The same limitations apply to an Arduino, too, since that runs pretty much the same ADC. So it doesn't matter whether you write a 280 us delay in your Arduino code, the "voltage reading" won't happen at that instant - just around that. Suppose you run your Arduino's ADC at the maximum resolution in free running mode, which is the basic mode, at the highest frequency possible maintaining highest precision. This is 200 kHz. One cycle is 1/200.000 = 5 us. One conversion takes 13.5 cycles = 67.5 us in free running mode, apart from the first which takes 25 cycles = 125 us. Therefore the ADC registers holding the value when you read it in your code after the 280 us wait can be as old as around 67.5 us, which is the value at 217.5 us after the flash. I said around 67.5 us, because there's a little extra time between conversions, too. When doing the first conversion it can be as bad as the value at 155 us after the flash. Of course, this can be tweaked by using a different trigger, not being in free running mode, etc, but just be aware of these issues when using timings these small with the ADC. Or you can go above the 200 kHz limit and run the ADC at 1 MHz, which according to Atmel doesn't cause significant loss in ADC resolution, however it's not recommended as they say.
After all the hassle I found that this GP2Y10 is not a very useful sensor on its own since it comes uncalibrated. It does respond to change in dust levels and it seems to be sensitive. I also noticed that the dust reading is highly dependent on the humidity, too.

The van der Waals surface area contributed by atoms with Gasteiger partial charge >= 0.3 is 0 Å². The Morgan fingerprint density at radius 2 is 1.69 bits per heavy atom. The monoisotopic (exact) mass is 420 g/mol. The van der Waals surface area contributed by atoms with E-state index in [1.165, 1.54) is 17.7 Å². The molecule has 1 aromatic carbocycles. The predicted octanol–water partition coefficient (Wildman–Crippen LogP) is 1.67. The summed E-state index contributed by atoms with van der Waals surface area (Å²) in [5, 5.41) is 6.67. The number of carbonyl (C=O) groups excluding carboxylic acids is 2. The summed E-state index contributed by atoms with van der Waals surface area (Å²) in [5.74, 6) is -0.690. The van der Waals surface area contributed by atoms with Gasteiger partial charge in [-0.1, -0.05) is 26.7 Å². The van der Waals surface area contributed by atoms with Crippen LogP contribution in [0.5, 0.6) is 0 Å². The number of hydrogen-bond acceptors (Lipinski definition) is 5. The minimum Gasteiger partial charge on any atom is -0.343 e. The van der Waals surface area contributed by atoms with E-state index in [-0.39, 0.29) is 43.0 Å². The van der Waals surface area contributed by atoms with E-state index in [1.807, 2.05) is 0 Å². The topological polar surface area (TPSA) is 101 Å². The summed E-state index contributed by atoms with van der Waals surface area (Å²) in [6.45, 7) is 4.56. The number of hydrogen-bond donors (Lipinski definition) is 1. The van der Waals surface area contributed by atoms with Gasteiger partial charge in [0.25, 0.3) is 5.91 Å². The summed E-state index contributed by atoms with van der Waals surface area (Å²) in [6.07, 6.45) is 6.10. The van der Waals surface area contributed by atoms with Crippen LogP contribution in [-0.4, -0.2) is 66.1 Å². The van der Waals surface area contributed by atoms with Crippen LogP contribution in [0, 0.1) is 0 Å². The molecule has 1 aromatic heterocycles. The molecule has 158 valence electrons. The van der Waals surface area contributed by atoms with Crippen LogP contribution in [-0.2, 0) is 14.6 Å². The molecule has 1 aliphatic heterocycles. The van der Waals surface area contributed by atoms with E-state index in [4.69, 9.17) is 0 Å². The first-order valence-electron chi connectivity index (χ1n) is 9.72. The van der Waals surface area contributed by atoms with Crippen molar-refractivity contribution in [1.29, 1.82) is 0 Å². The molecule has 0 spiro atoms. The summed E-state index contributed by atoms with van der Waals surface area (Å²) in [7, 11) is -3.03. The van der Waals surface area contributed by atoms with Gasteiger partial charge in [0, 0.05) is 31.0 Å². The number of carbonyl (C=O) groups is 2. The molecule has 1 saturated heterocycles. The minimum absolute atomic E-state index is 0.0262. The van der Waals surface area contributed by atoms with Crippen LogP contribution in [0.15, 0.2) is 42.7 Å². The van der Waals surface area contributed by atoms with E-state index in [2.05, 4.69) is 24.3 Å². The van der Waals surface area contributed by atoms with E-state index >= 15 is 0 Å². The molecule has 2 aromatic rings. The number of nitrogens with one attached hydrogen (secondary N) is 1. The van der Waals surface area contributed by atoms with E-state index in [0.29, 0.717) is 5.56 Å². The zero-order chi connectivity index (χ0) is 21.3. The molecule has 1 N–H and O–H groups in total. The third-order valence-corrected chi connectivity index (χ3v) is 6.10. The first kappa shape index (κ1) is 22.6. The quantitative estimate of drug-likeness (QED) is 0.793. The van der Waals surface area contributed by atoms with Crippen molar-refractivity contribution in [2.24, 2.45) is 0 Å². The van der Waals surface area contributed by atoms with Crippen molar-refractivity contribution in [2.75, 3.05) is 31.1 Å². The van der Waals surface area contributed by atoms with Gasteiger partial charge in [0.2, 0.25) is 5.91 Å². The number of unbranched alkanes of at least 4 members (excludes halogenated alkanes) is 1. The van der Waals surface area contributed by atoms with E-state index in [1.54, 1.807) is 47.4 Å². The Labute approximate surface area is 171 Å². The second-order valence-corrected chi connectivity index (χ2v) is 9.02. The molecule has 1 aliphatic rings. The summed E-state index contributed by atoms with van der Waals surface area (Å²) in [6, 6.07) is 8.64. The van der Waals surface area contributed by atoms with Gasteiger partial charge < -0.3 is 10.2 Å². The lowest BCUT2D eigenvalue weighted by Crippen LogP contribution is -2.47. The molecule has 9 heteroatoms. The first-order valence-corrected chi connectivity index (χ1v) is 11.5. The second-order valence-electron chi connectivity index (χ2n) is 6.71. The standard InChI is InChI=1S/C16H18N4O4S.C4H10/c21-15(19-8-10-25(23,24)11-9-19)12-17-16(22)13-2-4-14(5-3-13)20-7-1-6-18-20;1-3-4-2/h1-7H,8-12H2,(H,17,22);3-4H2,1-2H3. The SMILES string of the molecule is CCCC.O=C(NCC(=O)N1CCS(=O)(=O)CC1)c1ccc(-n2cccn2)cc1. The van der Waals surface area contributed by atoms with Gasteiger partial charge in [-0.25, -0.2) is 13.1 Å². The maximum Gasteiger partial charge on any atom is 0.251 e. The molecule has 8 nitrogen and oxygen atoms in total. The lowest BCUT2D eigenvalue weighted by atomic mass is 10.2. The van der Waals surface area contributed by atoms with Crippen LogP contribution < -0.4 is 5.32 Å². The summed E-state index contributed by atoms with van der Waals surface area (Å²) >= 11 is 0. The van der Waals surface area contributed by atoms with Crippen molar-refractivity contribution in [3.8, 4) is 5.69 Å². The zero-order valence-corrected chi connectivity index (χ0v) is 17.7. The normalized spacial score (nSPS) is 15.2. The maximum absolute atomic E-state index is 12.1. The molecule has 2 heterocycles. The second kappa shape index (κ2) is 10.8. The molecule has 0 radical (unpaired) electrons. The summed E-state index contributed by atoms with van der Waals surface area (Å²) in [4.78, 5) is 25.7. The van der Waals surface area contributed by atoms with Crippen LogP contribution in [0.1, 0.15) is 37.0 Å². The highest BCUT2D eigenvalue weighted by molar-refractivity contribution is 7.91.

I connected the UV sensor to an ADC input on the ATtiny25; that was sorted, too. If you just want an ADC, see this post. You can find the combined ATtiny25 example code for both, the GP2Y10 and the UV sensor here feel free to modify it, these are just working examples to get started. Eg. to reduce the errors on the readings , you might want to repeat the measurement a couple of times on the ATtiny itself. However, this leads to the perhaps unexpected problem of integer division on a microcontroller. Forget about floating point operations and conventional rounding here, that code will never fit on an ATtiny25. Here's a discussion I liked on this topic.
Client code - logging the weather data into a database
I created a python class for each of the sensors so they can be treated the same way, since all I need is an update from each of them at a certain time.
The generic structure for such code is simple. You need to check the output of a C program and define some instance variables to store the data in. I put all the C drivers and the python classes in a folder called sensors. All will have a method called update, so the client code just needs to call a MYSENSOR.update() to get the data from the sensors. All the python classes are here.
After that, since I have got access to a VPS, I just created a small html output form my logger script and I upload it regularly with a shell script to the VPS. The widget is ready to use. This is a very simple solution to put something on the web. You can see the output on the right here on the site (or at the bottom if you use the mobile version).